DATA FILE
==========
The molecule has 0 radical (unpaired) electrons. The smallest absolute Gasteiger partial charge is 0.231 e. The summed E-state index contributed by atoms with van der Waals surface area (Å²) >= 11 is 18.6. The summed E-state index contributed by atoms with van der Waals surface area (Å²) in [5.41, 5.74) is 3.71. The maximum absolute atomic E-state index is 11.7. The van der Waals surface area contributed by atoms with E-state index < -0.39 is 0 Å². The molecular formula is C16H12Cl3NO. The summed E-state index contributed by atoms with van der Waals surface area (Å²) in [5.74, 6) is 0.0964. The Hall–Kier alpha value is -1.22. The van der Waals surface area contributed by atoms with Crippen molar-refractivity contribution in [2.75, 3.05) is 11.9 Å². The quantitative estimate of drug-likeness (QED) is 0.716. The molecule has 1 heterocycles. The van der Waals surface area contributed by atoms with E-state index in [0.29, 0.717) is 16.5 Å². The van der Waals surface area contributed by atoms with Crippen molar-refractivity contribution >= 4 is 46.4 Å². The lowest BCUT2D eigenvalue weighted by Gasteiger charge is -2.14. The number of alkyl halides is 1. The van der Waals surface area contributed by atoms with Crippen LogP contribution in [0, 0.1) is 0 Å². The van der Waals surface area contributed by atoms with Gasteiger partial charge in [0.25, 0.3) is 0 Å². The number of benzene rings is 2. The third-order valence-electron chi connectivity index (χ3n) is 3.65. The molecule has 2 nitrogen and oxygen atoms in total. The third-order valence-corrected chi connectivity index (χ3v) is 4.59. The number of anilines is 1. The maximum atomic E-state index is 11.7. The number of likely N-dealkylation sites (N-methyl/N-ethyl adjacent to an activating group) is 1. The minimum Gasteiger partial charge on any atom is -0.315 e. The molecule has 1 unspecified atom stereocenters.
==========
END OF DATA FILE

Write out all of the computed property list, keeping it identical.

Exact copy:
The molecule has 0 radical (unpaired) electrons. The smallest absolute Gasteiger partial charge is 0.231 e. The summed E-state index contributed by atoms with van der Waals surface area (Å²) >= 11 is 18.6. The summed E-state index contributed by atoms with van der Waals surface area (Å²) in [5.41, 5.74) is 3.71. The maximum absolute atomic E-state index is 11.7. The van der Waals surface area contributed by atoms with E-state index < -0.39 is 0 Å². The molecular formula is C16H12Cl3NO. The summed E-state index contributed by atoms with van der Waals surface area (Å²) in [5.74, 6) is 0.0964. The Hall–Kier alpha value is -1.22. The van der Waals surface area contributed by atoms with Crippen molar-refractivity contribution in [2.75, 3.05) is 11.9 Å². The quantitative estimate of drug-likeness (QED) is 0.716. The molecule has 1 heterocycles. The van der Waals surface area contributed by atoms with E-state index in [0.29, 0.717) is 16.5 Å². The van der Waals surface area contributed by atoms with Crippen molar-refractivity contribution >= 4 is 46.4 Å². The lowest BCUT2D eigenvalue weighted by Gasteiger charge is -2.14. The number of alkyl halides is 1. The van der Waals surface area contributed by atoms with Crippen LogP contribution in [0, 0.1) is 0 Å². The van der Waals surface area contributed by atoms with Gasteiger partial charge in [0.25, 0.3) is 0 Å². The number of benzene rings is 2. The third-order valence-electron chi connectivity index (χ3n) is 3.65. The molecule has 2 nitrogen and oxygen atoms in total. The third-order valence-corrected chi connectivity index (χ3v) is 4.59. The number of anilines is 1. The maximum atomic E-state index is 11.7. The number of likely N-dealkylation sites (N-methyl/N-ethyl adjacent to an activating group) is 1. The minimum Gasteiger partial charge on any atom is -0.315 e. The molecule has 1 unspecified atom stereocenters.